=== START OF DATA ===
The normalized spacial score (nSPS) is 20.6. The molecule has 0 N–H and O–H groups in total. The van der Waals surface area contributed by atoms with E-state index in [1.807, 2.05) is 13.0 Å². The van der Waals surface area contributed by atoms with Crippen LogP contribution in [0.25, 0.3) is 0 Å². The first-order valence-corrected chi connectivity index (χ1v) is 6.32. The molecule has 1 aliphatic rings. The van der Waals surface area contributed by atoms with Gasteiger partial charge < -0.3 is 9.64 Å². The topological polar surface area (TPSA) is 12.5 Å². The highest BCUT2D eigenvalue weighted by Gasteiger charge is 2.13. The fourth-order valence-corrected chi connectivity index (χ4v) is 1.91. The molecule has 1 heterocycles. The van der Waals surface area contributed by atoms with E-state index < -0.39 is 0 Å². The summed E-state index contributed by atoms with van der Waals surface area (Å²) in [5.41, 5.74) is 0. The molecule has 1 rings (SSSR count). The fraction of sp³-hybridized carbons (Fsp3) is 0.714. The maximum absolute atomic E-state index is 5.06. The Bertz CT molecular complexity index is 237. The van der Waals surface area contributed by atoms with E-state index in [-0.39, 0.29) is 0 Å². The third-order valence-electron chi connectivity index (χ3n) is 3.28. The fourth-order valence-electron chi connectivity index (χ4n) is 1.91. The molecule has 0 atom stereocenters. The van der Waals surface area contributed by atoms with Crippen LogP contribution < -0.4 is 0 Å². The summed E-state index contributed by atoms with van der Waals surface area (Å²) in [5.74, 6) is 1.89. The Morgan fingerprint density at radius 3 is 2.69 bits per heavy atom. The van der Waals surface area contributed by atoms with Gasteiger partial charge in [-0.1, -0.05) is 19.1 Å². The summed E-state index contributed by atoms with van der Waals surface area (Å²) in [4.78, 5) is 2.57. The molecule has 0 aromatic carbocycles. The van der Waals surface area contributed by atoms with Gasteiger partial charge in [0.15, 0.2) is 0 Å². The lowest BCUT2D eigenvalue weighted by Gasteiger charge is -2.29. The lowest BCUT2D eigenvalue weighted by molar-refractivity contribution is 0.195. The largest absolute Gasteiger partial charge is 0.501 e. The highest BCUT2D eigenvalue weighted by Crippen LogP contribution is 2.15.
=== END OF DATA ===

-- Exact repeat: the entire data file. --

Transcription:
The normalized spacial score (nSPS) is 20.6. The molecule has 0 N–H and O–H groups in total. The van der Waals surface area contributed by atoms with E-state index in [1.807, 2.05) is 13.0 Å². The van der Waals surface area contributed by atoms with Crippen LogP contribution in [0.25, 0.3) is 0 Å². The first-order valence-corrected chi connectivity index (χ1v) is 6.32. The molecule has 1 aliphatic rings. The van der Waals surface area contributed by atoms with Gasteiger partial charge < -0.3 is 9.64 Å². The topological polar surface area (TPSA) is 12.5 Å². The highest BCUT2D eigenvalue weighted by Gasteiger charge is 2.13. The fourth-order valence-corrected chi connectivity index (χ4v) is 1.91. The molecule has 1 heterocycles. The van der Waals surface area contributed by atoms with E-state index < -0.39 is 0 Å². The summed E-state index contributed by atoms with van der Waals surface area (Å²) in [5.41, 5.74) is 0. The molecule has 1 rings (SSSR count). The fraction of sp³-hybridized carbons (Fsp3) is 0.714. The maximum absolute atomic E-state index is 5.06. The Bertz CT molecular complexity index is 237. The van der Waals surface area contributed by atoms with E-state index in [-0.39, 0.29) is 0 Å². The third-order valence-electron chi connectivity index (χ3n) is 3.28. The fourth-order valence-electron chi connectivity index (χ4n) is 1.91. The molecule has 0 atom stereocenters. The van der Waals surface area contributed by atoms with Crippen LogP contribution < -0.4 is 0 Å². The summed E-state index contributed by atoms with van der Waals surface area (Å²) in [5.74, 6) is 1.89. The Morgan fingerprint density at radius 3 is 2.69 bits per heavy atom. The van der Waals surface area contributed by atoms with Gasteiger partial charge in [-0.1, -0.05) is 19.1 Å². The summed E-state index contributed by atoms with van der Waals surface area (Å²) in [4.78, 5) is 2.57. The molecule has 0 aromatic carbocycles. The van der Waals surface area contributed by atoms with Gasteiger partial charge in [0.15, 0.2) is 0 Å². The lowest BCUT2D eigenvalue weighted by Gasteiger charge is -2.29. The lowest BCUT2D eigenvalue weighted by molar-refractivity contribution is 0.195. The largest absolute Gasteiger partial charge is 0.501 e. The highest BCUT2D eigenvalue weighted by Crippen LogP contribution is 2.15.